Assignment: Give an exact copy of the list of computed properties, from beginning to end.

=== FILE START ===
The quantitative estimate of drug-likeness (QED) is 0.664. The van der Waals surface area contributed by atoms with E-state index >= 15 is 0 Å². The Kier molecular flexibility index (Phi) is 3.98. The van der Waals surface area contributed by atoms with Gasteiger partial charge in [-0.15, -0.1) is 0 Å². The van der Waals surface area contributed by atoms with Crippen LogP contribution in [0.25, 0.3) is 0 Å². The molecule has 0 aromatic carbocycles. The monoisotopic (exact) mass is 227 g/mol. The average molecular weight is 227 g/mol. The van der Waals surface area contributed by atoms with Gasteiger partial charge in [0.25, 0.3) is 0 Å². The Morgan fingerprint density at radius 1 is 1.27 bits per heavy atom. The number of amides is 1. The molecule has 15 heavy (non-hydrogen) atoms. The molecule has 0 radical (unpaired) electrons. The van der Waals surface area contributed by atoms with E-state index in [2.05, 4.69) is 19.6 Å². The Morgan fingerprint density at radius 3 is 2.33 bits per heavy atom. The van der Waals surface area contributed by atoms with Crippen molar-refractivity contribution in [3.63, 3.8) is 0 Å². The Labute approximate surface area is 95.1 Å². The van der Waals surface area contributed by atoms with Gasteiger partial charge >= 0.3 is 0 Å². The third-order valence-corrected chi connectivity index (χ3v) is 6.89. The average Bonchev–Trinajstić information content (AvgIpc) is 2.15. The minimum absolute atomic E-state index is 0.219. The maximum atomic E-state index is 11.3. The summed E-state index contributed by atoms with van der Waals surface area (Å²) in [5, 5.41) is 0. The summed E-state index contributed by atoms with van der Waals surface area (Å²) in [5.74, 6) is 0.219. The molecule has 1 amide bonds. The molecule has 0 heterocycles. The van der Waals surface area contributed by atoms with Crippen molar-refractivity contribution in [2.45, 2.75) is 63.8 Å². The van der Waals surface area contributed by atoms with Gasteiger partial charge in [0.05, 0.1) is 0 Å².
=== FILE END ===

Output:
The quantitative estimate of drug-likeness (QED) is 0.664. The van der Waals surface area contributed by atoms with E-state index >= 15 is 0 Å². The Kier molecular flexibility index (Phi) is 3.98. The van der Waals surface area contributed by atoms with Gasteiger partial charge in [-0.15, -0.1) is 0 Å². The van der Waals surface area contributed by atoms with Crippen LogP contribution in [0.25, 0.3) is 0 Å². The molecule has 0 aromatic carbocycles. The monoisotopic (exact) mass is 227 g/mol. The average molecular weight is 227 g/mol. The van der Waals surface area contributed by atoms with Gasteiger partial charge in [0.25, 0.3) is 0 Å². The Morgan fingerprint density at radius 1 is 1.27 bits per heavy atom. The number of amides is 1. The molecule has 15 heavy (non-hydrogen) atoms. The molecule has 0 radical (unpaired) electrons. The van der Waals surface area contributed by atoms with E-state index in [2.05, 4.69) is 19.6 Å². The Morgan fingerprint density at radius 3 is 2.33 bits per heavy atom. The van der Waals surface area contributed by atoms with Crippen molar-refractivity contribution in [3.63, 3.8) is 0 Å². The Labute approximate surface area is 95.1 Å². The van der Waals surface area contributed by atoms with Gasteiger partial charge >= 0.3 is 0 Å². The third-order valence-corrected chi connectivity index (χ3v) is 6.89. The average Bonchev–Trinajstić information content (AvgIpc) is 2.15. The minimum absolute atomic E-state index is 0.219. The maximum atomic E-state index is 11.3. The summed E-state index contributed by atoms with van der Waals surface area (Å²) in [5, 5.41) is 0. The summed E-state index contributed by atoms with van der Waals surface area (Å²) in [5.74, 6) is 0.219. The molecule has 1 amide bonds. The molecule has 0 heterocycles. The van der Waals surface area contributed by atoms with Crippen molar-refractivity contribution in [2.45, 2.75) is 63.8 Å². The van der Waals surface area contributed by atoms with Gasteiger partial charge in [0.05, 0.1) is 0 Å².